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Built Review
P-47D Thunderbolt “Bubbletop”

by: Nigel Julian [ LAMPIE ]

Originally published on:

"A flash of lightning accompanied by thunder” is the dictionary definition of Thunderbolt and it aptly describes the P-47.

Designed by Republics Alexander Kartvelli the P-47 first flew on May 6th 1941. The P-47D was powered by a Pratt and Whitney Double Wasp radial engine developing around 2,300HP giving the aircraft a top speed of around 433 mph.

Early combat sorties, first flown in April 1943, revealed that the Thunderbolt could out-dive all opposing fighters -a definite advantage in aerial combat. The P-47 could also absorb tremendous battle damage and continue to fly, and the eight .50 calibre machine guns that Kartvelli installed gave it the greatest projectile throw-weight of any U. S. fighter that served in World War II, except for the Northrop P-61 Black Widow night fighter.

However, initial operational experience revealed problems with the engine, radio, landing gear, range and rate of climb. The first three difficulties were soon sorted out, but rate of climb was not dramatically improved until December when new broad-chord "paddle-blade" propellers were fitted.

The “JUG” soon gained a reputation as a fine escort fighter and later as a fighter-bomber. Combined with its ability to take punishment and still get back to base it was well loved by the men that flew it. Statistically it had the lowest loss ratio of any American fighter of WW2 and is remembered as one of the finest aircraft of the era. P-47's flew more than 546,000 combat sorties between March 1943 and August 1945.

What’s in the box?
Opening the sturdy and well illustrated box reveals 5 sprues of grey parts, 1 of transparent parts and a decal sheet. All are protected by a plastic bag.

Various ordnance is included, comprising 500lb bombs. rocket launchers and 2 different size drop tanks, enabling the modeller to produce a variety of versions from the same kit.

The instructions consist of an 8 page booklet with clear assembly instructions and painting diagrams for the 2 versions of the P47D depicted:

The first is a “checkerboard” version depicting the mount of Lt.Col Benjamin Mayo 84FS, 78th FG Duxford Uk 1944.

The second version offered, and the one I chose to build, is "Kokomo". The personal run-around of Maj Gen William Kepner, Commanding General of VIII Fighter Command, and later of 2nd Bomb Division. This P47 was used as Kepner's personal transport and was based at Hethel in Norfolk, close to Kepners HQ. The nature of "Kokomo’s" use meant I would be able to depict build a gleaming NMF and not a war weary subject. That will come later.

Assembly begins with the cockpit tub, and this in itself is a beautiful piece of work. The detail is superb, as good as aftermarket resin products straight out of the box. The sprues are arranged in such a way as to make it easy to paint smaller parts before removal, and this is particularly useful for the cockpit tub. Detailed painting instructions are included in the assembly sub section. The instrument panel and seatbelts are included on the decal sheet, and blend in very well when the whole cockpit is dry brushed and washed. Displaying the finished model with the cockpit open will enable most of this detail to still be seen.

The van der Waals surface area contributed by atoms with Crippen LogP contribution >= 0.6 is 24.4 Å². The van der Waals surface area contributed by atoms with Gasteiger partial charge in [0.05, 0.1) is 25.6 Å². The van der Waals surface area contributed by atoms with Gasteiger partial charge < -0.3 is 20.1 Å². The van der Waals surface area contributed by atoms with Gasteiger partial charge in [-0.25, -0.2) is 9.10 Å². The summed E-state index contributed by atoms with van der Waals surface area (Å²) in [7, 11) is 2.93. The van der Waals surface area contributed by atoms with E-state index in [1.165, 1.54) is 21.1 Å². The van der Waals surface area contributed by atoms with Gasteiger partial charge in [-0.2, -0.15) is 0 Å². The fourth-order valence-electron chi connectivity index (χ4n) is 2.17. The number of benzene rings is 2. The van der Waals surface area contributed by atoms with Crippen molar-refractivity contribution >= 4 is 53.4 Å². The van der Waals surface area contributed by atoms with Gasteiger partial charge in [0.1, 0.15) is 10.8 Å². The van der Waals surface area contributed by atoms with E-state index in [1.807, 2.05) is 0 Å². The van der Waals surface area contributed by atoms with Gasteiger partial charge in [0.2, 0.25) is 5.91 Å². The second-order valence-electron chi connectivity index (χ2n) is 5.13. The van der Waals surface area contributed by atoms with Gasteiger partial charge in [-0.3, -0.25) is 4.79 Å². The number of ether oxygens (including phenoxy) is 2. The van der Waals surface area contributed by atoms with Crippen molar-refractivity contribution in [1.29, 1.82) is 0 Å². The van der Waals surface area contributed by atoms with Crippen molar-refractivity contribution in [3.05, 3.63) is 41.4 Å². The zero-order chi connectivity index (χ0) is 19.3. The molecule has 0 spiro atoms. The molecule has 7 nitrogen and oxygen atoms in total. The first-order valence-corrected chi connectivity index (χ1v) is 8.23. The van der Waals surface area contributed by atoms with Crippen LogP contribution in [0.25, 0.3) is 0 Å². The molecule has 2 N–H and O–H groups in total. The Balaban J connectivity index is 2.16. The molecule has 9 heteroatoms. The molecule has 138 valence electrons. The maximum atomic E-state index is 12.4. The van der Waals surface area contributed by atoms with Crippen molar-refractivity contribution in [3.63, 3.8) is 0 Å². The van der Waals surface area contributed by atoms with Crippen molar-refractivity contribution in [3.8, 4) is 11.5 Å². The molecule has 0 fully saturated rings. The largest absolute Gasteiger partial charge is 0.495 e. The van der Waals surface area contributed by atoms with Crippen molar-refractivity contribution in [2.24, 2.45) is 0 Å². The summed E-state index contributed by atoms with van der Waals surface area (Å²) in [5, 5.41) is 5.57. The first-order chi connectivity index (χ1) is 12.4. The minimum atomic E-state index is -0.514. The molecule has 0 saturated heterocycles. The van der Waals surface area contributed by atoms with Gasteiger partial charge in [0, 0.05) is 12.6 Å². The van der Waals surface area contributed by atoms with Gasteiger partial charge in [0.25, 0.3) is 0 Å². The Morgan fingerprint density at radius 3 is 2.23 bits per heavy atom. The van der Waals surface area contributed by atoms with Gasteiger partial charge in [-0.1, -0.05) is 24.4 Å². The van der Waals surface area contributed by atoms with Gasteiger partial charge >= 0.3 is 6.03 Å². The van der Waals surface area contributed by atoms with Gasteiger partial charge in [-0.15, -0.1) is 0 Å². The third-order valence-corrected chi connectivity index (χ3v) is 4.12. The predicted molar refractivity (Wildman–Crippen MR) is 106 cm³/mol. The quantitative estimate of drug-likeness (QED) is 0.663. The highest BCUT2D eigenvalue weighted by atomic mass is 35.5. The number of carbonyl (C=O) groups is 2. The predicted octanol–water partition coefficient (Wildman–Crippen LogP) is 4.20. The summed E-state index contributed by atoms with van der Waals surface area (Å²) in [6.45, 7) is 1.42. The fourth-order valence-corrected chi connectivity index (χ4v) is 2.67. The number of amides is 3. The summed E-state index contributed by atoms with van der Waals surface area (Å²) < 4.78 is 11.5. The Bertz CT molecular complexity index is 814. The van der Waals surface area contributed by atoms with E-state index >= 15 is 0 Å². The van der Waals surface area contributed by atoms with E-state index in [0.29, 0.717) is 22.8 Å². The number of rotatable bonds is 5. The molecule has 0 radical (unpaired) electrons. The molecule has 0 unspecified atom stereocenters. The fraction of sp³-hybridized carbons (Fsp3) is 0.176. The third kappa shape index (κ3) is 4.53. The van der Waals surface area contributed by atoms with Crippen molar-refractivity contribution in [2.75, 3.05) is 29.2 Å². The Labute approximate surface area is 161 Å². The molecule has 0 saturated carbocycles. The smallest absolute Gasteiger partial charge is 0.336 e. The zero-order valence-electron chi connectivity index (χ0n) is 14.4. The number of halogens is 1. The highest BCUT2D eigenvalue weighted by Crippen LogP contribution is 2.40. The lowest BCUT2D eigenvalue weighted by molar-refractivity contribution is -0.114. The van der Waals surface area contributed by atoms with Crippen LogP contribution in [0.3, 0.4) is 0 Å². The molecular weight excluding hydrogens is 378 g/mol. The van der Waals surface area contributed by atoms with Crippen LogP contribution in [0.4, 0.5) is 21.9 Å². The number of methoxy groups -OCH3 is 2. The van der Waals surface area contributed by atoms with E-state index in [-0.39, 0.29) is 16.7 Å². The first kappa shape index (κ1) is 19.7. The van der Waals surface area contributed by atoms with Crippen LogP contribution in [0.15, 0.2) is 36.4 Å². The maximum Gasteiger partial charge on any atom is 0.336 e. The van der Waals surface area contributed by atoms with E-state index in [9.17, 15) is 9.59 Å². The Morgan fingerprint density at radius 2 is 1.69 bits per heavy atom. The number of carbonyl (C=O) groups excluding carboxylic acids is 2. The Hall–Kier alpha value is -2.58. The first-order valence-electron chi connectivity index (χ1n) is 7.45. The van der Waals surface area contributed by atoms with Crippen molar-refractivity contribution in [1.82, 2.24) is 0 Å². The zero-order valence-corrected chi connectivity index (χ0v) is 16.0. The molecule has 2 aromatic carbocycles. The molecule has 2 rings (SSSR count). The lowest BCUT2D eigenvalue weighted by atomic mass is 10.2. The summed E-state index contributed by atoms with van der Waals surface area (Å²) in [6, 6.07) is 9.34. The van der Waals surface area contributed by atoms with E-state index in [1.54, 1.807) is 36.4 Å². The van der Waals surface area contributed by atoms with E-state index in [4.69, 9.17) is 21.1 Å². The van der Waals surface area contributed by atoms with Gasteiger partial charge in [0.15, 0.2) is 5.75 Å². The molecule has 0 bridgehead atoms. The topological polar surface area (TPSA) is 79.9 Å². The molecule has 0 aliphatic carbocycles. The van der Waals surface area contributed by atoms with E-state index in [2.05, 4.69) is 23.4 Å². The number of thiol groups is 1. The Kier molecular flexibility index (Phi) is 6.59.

Assembly section 2 deals with attaching the fuselage halves and the rear fuselage section. As with everything, dry fitting is recommended but it all fitted together neatly with no need for filler and only minimal sanding. The rear fuselage section fits along the panel lines and this is a very nice touch.

Next we move onto the engine and cowling assembly. The engine comes in 4 parts and is very well detailed. The only thing missing is a wiring harness, which I declined to scratch build at this time. Maybe in the future when my skills have improved, although I suspect when I reach that level of experience the eyesight will be long gone.

Section 4 is the wing assembly which is very straightforward and Section 5 deals with attaching the wings, rudder and horizontal stabilisers. The inclusion of a main spar in the fuselage assembly ensures the correct alignment of the wings and again no filler was required.

Sections 6 through 8 are the assembly of the undercarriage, propeller, canopy and external stores. The only heads up I would give here would be with the propeller assembly. There are 8 manufacturers decals for this, and applying the decals before the final assembly of the prop makes it easy to ensure the correct spacing across all 4 blades. Everything else is straightforward and as usual was left to the final assembly stage to prevent damage.

This is where it got really interesting, as I had never attempted an NMF using Alclad before. I opted to use Alclad Polished Aluminium overall. One option commonly used is to mask individual panels and spray in different shades of Alclad. I opted not to go down this route on a first attempt but it is something I will definitely try on a future build.